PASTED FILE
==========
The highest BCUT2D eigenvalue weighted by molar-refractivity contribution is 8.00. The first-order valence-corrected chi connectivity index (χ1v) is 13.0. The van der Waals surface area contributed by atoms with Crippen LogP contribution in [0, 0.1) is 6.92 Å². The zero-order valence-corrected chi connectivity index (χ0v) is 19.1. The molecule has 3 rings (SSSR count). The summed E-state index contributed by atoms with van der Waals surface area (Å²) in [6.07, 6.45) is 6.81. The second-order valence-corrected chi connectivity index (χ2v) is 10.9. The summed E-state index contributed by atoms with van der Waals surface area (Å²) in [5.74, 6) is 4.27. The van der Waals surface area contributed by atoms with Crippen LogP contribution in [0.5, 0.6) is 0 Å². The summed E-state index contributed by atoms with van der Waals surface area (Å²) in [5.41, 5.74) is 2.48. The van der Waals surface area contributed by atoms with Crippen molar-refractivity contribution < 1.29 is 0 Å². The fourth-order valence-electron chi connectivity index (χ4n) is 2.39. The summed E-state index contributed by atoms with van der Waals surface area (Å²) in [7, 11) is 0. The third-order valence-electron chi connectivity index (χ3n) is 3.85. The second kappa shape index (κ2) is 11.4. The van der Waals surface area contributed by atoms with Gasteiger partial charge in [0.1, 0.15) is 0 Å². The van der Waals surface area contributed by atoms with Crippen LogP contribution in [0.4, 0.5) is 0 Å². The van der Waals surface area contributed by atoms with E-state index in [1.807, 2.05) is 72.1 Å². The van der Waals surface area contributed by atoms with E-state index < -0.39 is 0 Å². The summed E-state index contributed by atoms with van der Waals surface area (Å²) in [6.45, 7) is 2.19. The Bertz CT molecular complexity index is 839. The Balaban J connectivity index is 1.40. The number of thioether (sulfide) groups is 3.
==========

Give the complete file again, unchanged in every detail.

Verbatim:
The highest BCUT2D eigenvalue weighted by molar-refractivity contribution is 8.00. The first-order valence-corrected chi connectivity index (χ1v) is 13.0. The van der Waals surface area contributed by atoms with Crippen LogP contribution in [0, 0.1) is 6.92 Å². The zero-order valence-corrected chi connectivity index (χ0v) is 19.1. The molecule has 3 rings (SSSR count). The summed E-state index contributed by atoms with van der Waals surface area (Å²) in [6.07, 6.45) is 6.81. The second-order valence-corrected chi connectivity index (χ2v) is 10.9. The summed E-state index contributed by atoms with van der Waals surface area (Å²) in [5.74, 6) is 4.27. The van der Waals surface area contributed by atoms with Crippen LogP contribution in [0.5, 0.6) is 0 Å². The summed E-state index contributed by atoms with van der Waals surface area (Å²) in [5.41, 5.74) is 2.48. The van der Waals surface area contributed by atoms with Crippen molar-refractivity contribution < 1.29 is 0 Å². The fourth-order valence-electron chi connectivity index (χ4n) is 2.39. The summed E-state index contributed by atoms with van der Waals surface area (Å²) in [7, 11) is 0. The third-order valence-electron chi connectivity index (χ3n) is 3.85. The second kappa shape index (κ2) is 11.4. The van der Waals surface area contributed by atoms with Gasteiger partial charge in [0.1, 0.15) is 0 Å². The van der Waals surface area contributed by atoms with Crippen LogP contribution in [0.4, 0.5) is 0 Å². The van der Waals surface area contributed by atoms with E-state index in [1.807, 2.05) is 72.1 Å². The van der Waals surface area contributed by atoms with E-state index < -0.39 is 0 Å². The summed E-state index contributed by atoms with van der Waals surface area (Å²) in [6.45, 7) is 2.19. The Bertz CT molecular complexity index is 839. The Balaban J connectivity index is 1.40. The number of thioether (sulfide) groups is 3.